Mediation is a voluntary form of conflict resolution that brings parties together with a neutral mediator who helps them work through conflict to find mutually beneficial solutions. The mediator will not make a decision for the parties – the parties retain control of their own resolution.
Yes. Mediators will not reveal the names of parties involved in mediations or details about the situation unless someone threatens physical harm to themselves or someone else during the mediation. Most mediators ask parties to sign a waiver, stating that they will not subpoena the mediator or any written work [Read More]
Ms. Pollack’s hourly rate is $475 except where otherwise noted.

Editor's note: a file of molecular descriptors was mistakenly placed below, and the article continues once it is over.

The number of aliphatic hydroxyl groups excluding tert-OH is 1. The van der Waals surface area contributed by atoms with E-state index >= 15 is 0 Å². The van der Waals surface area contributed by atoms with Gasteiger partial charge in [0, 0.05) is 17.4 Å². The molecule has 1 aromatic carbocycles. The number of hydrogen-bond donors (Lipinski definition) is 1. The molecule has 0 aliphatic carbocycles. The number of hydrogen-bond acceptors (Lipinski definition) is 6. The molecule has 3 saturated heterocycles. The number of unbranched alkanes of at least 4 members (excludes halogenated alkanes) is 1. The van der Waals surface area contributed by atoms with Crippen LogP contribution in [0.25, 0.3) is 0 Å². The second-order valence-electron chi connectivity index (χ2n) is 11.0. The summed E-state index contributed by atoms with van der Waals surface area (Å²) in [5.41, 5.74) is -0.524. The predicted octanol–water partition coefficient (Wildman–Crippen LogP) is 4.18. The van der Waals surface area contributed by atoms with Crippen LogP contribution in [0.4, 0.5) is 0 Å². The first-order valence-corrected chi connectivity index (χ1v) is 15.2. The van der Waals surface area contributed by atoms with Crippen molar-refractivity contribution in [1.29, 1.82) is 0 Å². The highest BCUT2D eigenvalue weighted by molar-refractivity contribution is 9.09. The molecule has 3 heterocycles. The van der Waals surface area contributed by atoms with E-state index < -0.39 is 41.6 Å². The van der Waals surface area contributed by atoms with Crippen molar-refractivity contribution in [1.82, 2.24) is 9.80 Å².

Mediation can occur at almost any time, even after a lawsuit has been filed. In most cases, it is best to mediate as early as possible so that the parties can avoid spending more time, energy and money on the conflict.
If you do not reach an agreement, you have the same options that you had before mediation. Mediation does not remove your right to go to trial or to proceed to arbitration.
Typically, yes. If the parties reach an agreement in mediation, it is normally put in writing and signed by the participants. That signed agreement can affect the legal rights of the parties going forward.
Mediation isn't about changing your mind – it is about giving you the opportunity to take control of your conflict. The mediation process offers parties an opportunity to express themselves and to find unique, creative solutions that aren't offered by traditional litigation.
Lawyers are welcome, but not necessary. Attorneys can provide legal advice regarding your options and the effects of a signed agreement on your rights moving forward. However, some parties choose to check in with lawyers by phone or feel comfortable moving forward on their own.